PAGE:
Because of that I would go with whatever was most comfortable for the long trek. Bring lots of warm wool socks!

12:59 p.m. on December 16, 2010 (EST)
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I wouldn't reccomend lightweight foot wear in areas I hike (western mountain ranges) for anyone shouldering a through hike pack.  The rocky trail can briuse your feet through the soles, and lack of support while hauling a load invites a twisted ankle.

Ed

2:09 p.m. on December 16, 2010 (EST)
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A few things to note:

Gore-Tex ALWAYS makes things less breathable, therefore increasing the chance of moisture building up on the inside of it. In my opinion, Gore-Tex in footwear is best utilized in an all-leather, winter-suited boot. Gore-Tex works by using a temperature/moisture difference to drive moisture out; therefore, the since your foot is always hot and moist, the temperature outside should, ideally, be cold and dry. Gore-Tex in a 3-season light hiker = bad juju. The Gore-Tex liner it uses will keep water out, but your feet will sweat like crazy inside those if you use them in the heat of summer. For that kind of use, I recommend...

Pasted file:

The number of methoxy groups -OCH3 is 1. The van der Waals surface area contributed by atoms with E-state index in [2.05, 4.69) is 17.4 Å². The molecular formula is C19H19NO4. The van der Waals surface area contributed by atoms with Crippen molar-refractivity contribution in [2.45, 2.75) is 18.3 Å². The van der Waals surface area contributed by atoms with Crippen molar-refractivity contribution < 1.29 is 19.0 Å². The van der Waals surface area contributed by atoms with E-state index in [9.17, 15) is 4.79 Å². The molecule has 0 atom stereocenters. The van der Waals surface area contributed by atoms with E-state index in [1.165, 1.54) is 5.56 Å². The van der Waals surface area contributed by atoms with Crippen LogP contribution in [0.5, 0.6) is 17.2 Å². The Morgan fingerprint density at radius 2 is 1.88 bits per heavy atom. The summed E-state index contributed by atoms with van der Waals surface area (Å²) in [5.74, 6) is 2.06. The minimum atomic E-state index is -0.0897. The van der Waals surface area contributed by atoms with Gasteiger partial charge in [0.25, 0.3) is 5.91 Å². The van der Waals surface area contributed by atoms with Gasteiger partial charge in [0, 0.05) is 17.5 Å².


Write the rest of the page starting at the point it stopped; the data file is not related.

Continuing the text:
An all-or-mostly-mesh light hiker (or trail runner) WITHOUT a Gore-Tex liner. I know it helps during stream crossings. Get Gore-Tex socks instead: you put these on before the stream, leave them on for a half-hour afterward, and your all-mesh shoes should be almost dry by then, when you swap back into your woollies. The theory is, if you have multiple stream crossings in a day, there is a good chance water is going to find its way over the top of, or into even your Gore-Tex-lined shoe. Then, it's going to take FOREVER to dry, and once it gets wet in the inside, Gore-Tex can actually transmit moisture BACK INTO your shoe. So, if your walking on a trail in the morning in some wet, dew-ey grass, your Gore-Tex liner will actually wick the water back into the shoe. Shitty.

The sock goes up much higher, and lets you wear a shoe that can dry out much faster, whether on your foot or inside your sleeping bag that night (put them inside of long bread bags, vented outside of your sleeping bag). Yes, the sock changing does does take more time, but when your consider the other option--taking a spare pair of stream-crossing shoes (or sandals)--it makes more sense to bring a 2oz pair of socks than a 1lb pair of shoes. Also, getting a Gore-Tex liner in a shoe adds about 2oz to each shoe's weight, so here the socks are still about half the weight. If the weather is nice and you're bringing a spare pair of socks anyways, you might not even need to bring the Gore-Tex socks along. Just dry the pair you're not wearing on top of your pack as you hike, and finish the job inside your sleeping bag at night...

11:57 a.m. on December 17, 2010 (EST)